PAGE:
• 英文を日本語訳して下さい。

    In June 1916, the amount of French artillery at Verdun had been increased to 2,708 guns, including 1,138 × 75 mm field guns; the French and German armies fired c. 10,000,000 shells, with a weight of 1,350,000 long tons (1,370,000 t) from February–December. The German offensive had been contained by French reinforcements, difficulties of terrain and the weather by May, with the 5th Army infantry stuck in tactically dangerous positions, overlooked by the French on the east bank and the west bank, instead of secure on the Meuse Heights. Attrition of the French forces was inflicted by constant infantry attacks, which were vastly more costly than waiting for French counter-attacks and defeating them with artillery. The stalemate was broken by the Brusilov Offensive and the Anglo-French relief offensive on the Somme, which had been expected to lead to the collapse of the Anglo-French armies.

  • 英文を日本語訳して下さい。

    These represent some of the highest casualties of the campaign. The toll was particularly heavy amongst the Australian officers; both the commanding officers of the 2nd and 3rd Battalions were killed leading their troops. After the battle, the dead were so thick on the ground that one Australian, Captain Harold Jacobs of the 1st Battalion, remarked "[t]he trench is so full of our dead that the only respect that we could show them was not to tread on their faces, the floor of the trench was just one carpet of them, this in addition to the ones we piled into Turkish dugouts." Later, over 1,000 dead were removed from Australian position to be hastily buried. Seven Australians were awarded the Victoria Cross for their actions during the fighting at Lone Pine, including four men from the 7th Battalion, which had been rushed forward to help relieve the 1st Brigade at the height of the Ottoman counterattacks. One of the recipients was Corporal William Dunstan, who after the war became the general manager of The Herald newspaper in Melbourne. Another VC recipient was Captain Alfred Shout who had already earned the Military Cross and been Mentioned in Despatches earlier in the Gallipoli campaign. He was mortally wounded at Lone Pine and was later buried at sea. The other VC recipients were Privates Leonard Keysor and John Hamilton, Corporal Alexander Burton and Lieutenants Frederick Tubb and William Symons. After the war, an Australian military historical mission was sent to Gallipoli, led by Charles Bean. On Bean's advice the Australian government sought permission from the newly formed Turkish Republic to establish an official war cemetery in the area. In 1923 the Treaty of Lausanne was ratified, and through its provisions the Lone Pine cemetery was established in the area, dubbed the Daisy Patch by the Australians. There are a total of 1,167 graves in the cemetery and as of 2012, the identities of 471 bodies interred in the cemetery remain unknown. Also standing within the cemetery's grounds is the Lone Pine memorial. It is the main Australian and New Zealand memorial at Gallipoli and commemorates all the Australian and some of the New Zealanders who died during the campaign, including those who have no known grave and those buried at sea. As a result of the battle's significance to the Australians, Lone Pine is the site of the annual Australian Anzac Day dawn service at Gallipoli. After the service Australian visitors congregate at the memorial to remember all their countrymen who fought and died at Gallipoli. At the New Zealand National World War I Museum, there is an exhibit for the Battle of Lone Pine, and there is also one in the Australian War Memorial. Memorial "Lone Pine" trees have also been planted in Australia, New Zealand and Gallipoli to commemorate the battle and the Gallipoli campaign in general, seeded from specimens taken from Gallipoli. There are also many places in Australia named after the battle.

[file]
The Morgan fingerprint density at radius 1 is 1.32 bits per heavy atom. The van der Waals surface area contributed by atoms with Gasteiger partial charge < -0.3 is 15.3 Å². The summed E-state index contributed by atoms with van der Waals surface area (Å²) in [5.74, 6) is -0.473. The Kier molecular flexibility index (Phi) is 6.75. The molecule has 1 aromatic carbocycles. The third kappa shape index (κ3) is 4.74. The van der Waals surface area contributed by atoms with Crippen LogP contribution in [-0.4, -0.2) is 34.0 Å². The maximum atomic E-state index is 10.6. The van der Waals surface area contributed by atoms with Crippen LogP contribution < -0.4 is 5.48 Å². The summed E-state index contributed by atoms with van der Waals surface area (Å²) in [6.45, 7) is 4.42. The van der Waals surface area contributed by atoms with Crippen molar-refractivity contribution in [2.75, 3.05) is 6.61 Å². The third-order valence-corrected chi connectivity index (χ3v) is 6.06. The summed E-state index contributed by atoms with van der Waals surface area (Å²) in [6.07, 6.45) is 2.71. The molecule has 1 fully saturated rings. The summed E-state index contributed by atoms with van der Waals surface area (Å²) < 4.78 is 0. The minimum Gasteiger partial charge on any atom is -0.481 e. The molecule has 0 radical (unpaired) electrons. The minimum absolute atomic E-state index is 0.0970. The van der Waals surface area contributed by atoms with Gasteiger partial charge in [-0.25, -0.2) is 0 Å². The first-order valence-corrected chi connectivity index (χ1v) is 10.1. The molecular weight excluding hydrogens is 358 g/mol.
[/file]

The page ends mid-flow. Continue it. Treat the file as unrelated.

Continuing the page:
• 英文を日本語訳して下さい。

    Joseph Joffre, who had been Commander-in-Chief of the French army since 1911 and the Minister of War, Adolphe Messimy met on 1 August, to agree that the military conduct of the war should exclusively be the responsibility of the Commander-in-Chief. On 2 August, as small parties of German soldiers crossed the French border, Messimy told Joffre that he had the freedom to order French troops across the German but not the Belgian frontier. Joffre sent warning orders to the covering forces near the frontier, requiring the VII Corps to prepare to advance towards Mühlhausen (French: Mulhouse) to the north-east of Belfort and XX Corps to make ready to begin an offensive towards Nancy. As soon as news arrived that German troops had entered Luxembourg, the Fourth Army was ordered to move between the Third and Fifth armies, ready to attack to the north of Verdun. Operations into Belgium were forbidden, to deny the Germans a pretext until 4 August, when it was certain that German troops had already violated the Belgian border. To comply with the Franco-Russian Alliance, Joffre ordered an invasion of Alsace-Lorraine on for 14 August, although anticipating a German offensive through Belgium.